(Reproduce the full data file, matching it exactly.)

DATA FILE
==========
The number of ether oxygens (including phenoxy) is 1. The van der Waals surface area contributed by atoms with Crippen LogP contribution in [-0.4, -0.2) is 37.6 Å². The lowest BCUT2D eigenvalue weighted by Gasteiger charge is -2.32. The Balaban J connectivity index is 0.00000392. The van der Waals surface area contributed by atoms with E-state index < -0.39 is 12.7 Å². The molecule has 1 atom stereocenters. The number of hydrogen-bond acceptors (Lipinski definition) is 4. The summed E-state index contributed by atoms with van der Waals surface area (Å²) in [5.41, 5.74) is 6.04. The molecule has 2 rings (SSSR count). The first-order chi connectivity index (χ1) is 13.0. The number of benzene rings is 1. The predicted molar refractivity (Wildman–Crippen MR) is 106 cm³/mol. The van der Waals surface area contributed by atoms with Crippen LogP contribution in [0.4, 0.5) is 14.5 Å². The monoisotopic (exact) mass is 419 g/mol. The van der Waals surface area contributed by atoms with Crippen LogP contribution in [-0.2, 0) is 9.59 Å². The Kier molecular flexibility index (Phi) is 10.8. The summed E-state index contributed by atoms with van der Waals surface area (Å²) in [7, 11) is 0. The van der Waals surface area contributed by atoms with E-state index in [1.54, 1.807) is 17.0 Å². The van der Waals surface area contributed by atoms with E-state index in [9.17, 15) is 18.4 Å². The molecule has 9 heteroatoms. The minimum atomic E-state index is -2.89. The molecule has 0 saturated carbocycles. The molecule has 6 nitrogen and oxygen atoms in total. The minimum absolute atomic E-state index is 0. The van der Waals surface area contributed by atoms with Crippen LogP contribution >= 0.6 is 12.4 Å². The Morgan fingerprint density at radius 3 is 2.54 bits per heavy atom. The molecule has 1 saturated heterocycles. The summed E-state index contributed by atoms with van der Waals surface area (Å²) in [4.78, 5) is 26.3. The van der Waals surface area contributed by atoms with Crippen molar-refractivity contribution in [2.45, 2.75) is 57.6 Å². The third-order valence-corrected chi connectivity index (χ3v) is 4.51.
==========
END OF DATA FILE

The number of ether oxygens (including phenoxy) is 1. The van der Waals surface area contributed by atoms with Crippen LogP contribution in [-0.4, -0.2) is 37.6 Å². The lowest BCUT2D eigenvalue weighted by Gasteiger charge is -2.32. The Balaban J connectivity index is 0.00000392. The van der Waals surface area contributed by atoms with E-state index < -0.39 is 12.7 Å². The molecule has 1 atom stereocenters. The number of hydrogen-bond acceptors (Lipinski definition) is 4. The summed E-state index contributed by atoms with van der Waals surface area (Å²) in [5.41, 5.74) is 6.04. The molecule has 2 rings (SSSR count). The first-order chi connectivity index (χ1) is 13.0. The number of benzene rings is 1. The predicted molar refractivity (Wildman–Crippen MR) is 106 cm³/mol. The van der Waals surface area contributed by atoms with Crippen LogP contribution in [0.4, 0.5) is 14.5 Å². The monoisotopic (exact) mass is 419 g/mol. The van der Waals surface area contributed by atoms with Crippen LogP contribution in [-0.2, 0) is 9.59 Å². The Kier molecular flexibility index (Phi) is 10.8. The summed E-state index contributed by atoms with van der Waals surface area (Å²) in [7, 11) is 0. The van der Waals surface area contributed by atoms with E-state index in [1.54, 1.807) is 17.0 Å². The van der Waals surface area contributed by atoms with E-state index in [9.17, 15) is 18.4 Å². The molecule has 9 heteroatoms. The minimum atomic E-state index is -2.89. The molecule has 0 saturated carbocycles. The molecule has 6 nitrogen and oxygen atoms in total. The minimum absolute atomic E-state index is 0. The van der Waals surface area contributed by atoms with Crippen LogP contribution >= 0.6 is 12.4 Å². The Morgan fingerprint density at radius 3 is 2.54 bits per heavy atom. The molecule has 1 saturated heterocycles. The summed E-state index contributed by atoms with van der Waals surface area (Å²) in [4.78, 5) is 26.3. The van der Waals surface area contributed by atoms with Crippen molar-refractivity contribution in [2.45, 2.75) is 57.6 Å². The third-order valence-corrected chi connectivity index (χ3v) is 4.51.